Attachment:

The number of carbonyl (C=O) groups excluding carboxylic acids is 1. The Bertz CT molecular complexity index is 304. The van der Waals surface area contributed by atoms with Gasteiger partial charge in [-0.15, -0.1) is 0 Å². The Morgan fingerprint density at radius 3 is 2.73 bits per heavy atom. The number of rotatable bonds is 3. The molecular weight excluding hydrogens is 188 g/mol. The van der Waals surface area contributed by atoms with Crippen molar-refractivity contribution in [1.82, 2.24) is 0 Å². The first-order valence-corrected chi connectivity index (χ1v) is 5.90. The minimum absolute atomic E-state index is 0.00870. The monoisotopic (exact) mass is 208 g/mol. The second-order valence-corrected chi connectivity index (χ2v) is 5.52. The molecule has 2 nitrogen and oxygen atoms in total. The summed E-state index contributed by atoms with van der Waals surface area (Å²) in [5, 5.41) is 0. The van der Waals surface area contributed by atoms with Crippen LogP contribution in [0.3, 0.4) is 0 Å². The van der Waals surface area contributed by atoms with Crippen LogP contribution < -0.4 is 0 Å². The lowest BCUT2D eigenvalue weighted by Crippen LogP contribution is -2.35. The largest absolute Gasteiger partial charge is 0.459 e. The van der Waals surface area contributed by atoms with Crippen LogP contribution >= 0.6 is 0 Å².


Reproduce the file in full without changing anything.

The number of carbonyl (C=O) groups excluding carboxylic acids is 1. The Bertz CT molecular complexity index is 304. The van der Waals surface area contributed by atoms with Gasteiger partial charge in [-0.15, -0.1) is 0 Å². The Morgan fingerprint density at radius 3 is 2.73 bits per heavy atom. The number of rotatable bonds is 3. The molecular weight excluding hydrogens is 188 g/mol. The van der Waals surface area contributed by atoms with Crippen molar-refractivity contribution in [1.82, 2.24) is 0 Å². The first-order valence-corrected chi connectivity index (χ1v) is 5.90. The minimum absolute atomic E-state index is 0.00870. The monoisotopic (exact) mass is 208 g/mol. The second-order valence-corrected chi connectivity index (χ2v) is 5.52. The molecule has 2 nitrogen and oxygen atoms in total. The summed E-state index contributed by atoms with van der Waals surface area (Å²) in [5, 5.41) is 0. The van der Waals surface area contributed by atoms with Crippen LogP contribution in [0.3, 0.4) is 0 Å². The van der Waals surface area contributed by atoms with Crippen LogP contribution < -0.4 is 0 Å². The lowest BCUT2D eigenvalue weighted by Crippen LogP contribution is -2.35. The largest absolute Gasteiger partial charge is 0.459 e. The van der Waals surface area contributed by atoms with Crippen LogP contribution >= 0.6 is 0 Å².